[NK] I bought a Vive. [Laughs] I had debated back and forth with buying one for a very long time. At one point, I was like "that's too much money, I really shouldn't, that'd be extremely irresponsible of me." And then one day, I was looking, and I was wondering what they were selling for on eBay. And I found one that was selling for $750, which, still extremely expensive, but it was $750 flat rate, and I didn't have to pay for shipping, and there was no tax on it, so I was saving at least $250, and I bought bullet. I'm basically a spoiled child when it comes to me and my spending habits. So I bought that, and I fell in love with VR. I thought for a little while that I wanted to just make VR games for the rest of my life, so when I heard VR project, I hopped on that. Real fast.
[RB] Yeah, funny enough, knowing you had a Vive was one of the reasons I went through with the paperwork. Worst case, I know one person.
[NK] Know one person that can test it!
[RB] So what are you looking forward to with VRoom in general?
[RB] I know we're coming up on the final hours of the project type stuff.
[NK] I really just hope people find it enjoyable. I mean, you make a game, and that's really what you want it to be. You want it to be fun, and you want people to like it. Because you also spend a lot of hours putting into it. And it's not necessarily a representation of who you are, but you gain a slight emotional attachment to it. And you want people to like it because you think that means they like you. Because art and artists sometimes don't get separated as much as they should. But I understand those are different.
[NK] What's up?
[RB] Says the man with th-
[NK] Says the man with the mixtape, yeah I get really offended when people don't like my mixtape. I remember I recorded some songs for a couple of students last semester that were taking an audio course that was all about that. And one of them, afterwards, says "I don't really like his singing!" And I was real offended. I was like dude, find yourself someone else to find songs for you. "I think he could ha- he couldn't have done much better, he's got a bad voice." I was like, "dude, hm, okay."
[RB] So looking forward, not just this project, but long term - I don't know why, that's an awful segue.
[NK] Whatever. I just want to work on websites. Or web experiences, mostly. They don't necessarily have to be games. I'm kind of over games. I thought I liked them at first, but they are a lot of work, and that's not necessarily what deters me from them, but I lose motivation to work on them quickly, at least in terms of the coding aspects. I really don't have the drive for it. At least in web projects, I really, really have the drive for it - I like the fact that I can at least see what I'm doing immediately, there's that immediate feedback of what you're doing, having it impact the overall state of the project. A lot of what gaming is is back end coding, at least when you're making your own game engine which is the standard thing to do. A lot of it isn't necessarily immediately reflected, and it's very behind the scenes, and I really cannot stand backend coding. I can't do it, my brain is not wired that way. I do not like those kind of problem-solving skills, er those kind of problem-solving,...those kind of problems! [Laughs] Front end to me is where it's at, and I think web provides the best platform for me to be able to really contribute and reflect my passion for front end coding.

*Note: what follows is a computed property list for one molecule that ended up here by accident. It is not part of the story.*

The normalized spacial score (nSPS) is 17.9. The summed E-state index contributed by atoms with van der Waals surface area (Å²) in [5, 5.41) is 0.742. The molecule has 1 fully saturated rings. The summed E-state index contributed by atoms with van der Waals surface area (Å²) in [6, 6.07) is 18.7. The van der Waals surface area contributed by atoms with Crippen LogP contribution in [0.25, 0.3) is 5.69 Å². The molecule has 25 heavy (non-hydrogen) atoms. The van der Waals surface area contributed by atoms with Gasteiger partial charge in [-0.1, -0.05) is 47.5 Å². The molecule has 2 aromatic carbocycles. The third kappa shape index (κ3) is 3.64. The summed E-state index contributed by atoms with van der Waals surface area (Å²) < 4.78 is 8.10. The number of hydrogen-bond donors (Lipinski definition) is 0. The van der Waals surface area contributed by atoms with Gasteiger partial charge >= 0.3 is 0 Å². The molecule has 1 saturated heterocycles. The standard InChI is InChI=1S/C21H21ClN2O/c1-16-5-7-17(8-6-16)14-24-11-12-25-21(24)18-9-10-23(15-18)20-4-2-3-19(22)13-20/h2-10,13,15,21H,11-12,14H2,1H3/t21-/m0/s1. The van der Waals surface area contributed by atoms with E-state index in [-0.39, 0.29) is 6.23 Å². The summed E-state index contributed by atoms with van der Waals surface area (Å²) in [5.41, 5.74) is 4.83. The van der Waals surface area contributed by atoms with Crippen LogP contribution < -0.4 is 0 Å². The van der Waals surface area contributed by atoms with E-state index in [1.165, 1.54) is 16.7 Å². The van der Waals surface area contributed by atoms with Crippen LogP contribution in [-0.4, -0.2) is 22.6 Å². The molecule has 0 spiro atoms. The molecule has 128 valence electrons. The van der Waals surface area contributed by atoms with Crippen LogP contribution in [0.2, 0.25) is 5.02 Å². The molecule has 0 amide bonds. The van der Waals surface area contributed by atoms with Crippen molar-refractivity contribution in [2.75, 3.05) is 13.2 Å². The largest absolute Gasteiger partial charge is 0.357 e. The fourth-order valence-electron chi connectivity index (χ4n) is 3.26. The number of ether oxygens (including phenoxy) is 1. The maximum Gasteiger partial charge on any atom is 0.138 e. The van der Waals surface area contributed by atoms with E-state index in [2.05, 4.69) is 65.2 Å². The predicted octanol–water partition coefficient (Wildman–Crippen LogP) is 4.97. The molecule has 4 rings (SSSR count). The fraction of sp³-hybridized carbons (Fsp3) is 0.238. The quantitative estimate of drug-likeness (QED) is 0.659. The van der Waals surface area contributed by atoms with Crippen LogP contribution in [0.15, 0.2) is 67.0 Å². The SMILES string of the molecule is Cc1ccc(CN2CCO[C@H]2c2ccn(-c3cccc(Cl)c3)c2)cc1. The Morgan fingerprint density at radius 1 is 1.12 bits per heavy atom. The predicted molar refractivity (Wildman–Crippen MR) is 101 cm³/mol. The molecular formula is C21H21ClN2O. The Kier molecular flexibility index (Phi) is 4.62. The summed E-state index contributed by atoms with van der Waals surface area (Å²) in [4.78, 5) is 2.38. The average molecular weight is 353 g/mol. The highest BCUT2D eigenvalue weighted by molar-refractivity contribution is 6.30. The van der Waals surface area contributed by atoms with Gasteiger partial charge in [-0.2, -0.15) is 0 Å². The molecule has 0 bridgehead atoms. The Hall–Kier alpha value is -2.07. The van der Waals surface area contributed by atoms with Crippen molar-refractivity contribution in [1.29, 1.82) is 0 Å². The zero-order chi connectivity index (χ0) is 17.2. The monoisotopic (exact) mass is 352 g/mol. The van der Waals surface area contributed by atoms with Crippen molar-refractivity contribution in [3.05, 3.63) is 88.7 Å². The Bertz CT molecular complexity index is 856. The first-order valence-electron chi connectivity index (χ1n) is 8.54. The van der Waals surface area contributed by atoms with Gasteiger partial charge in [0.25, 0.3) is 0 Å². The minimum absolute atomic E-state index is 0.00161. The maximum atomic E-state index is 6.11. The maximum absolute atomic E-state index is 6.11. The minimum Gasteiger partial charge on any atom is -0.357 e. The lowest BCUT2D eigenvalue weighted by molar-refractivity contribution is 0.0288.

[RB] I want to say cool, but I feel like you'd just yell it back at me again.
[RB] I need new words.
[NK] Awesome, um...yeah.
[RB] I was gonna say, you're just gonna go straight into dead air!
[NK] Cool. Cool!
[RB] So with the web stuff, you're not into back-end type stuff. So are you interested in server architecture and those types of things? Or more just making that front facing user experience?
[NK] Servers are interesting to me. I definitely don't want to shy away from server programming, purely because it can allow you to do a lot of things with your service that you wouldn't necessarily be allowed to do otherwise, if you're working purely on the client side. So I am sort of interested in it. I'd like to learn more about it before I make a firm commitment on my level of endearment for server programming. But what we've been doing, at least in class, has been interesting to me. Albeit, I don't really understand a lot of what's going on. Like headers and putting things out to make things work somehow, magic. Server magic makes no sense to me so far.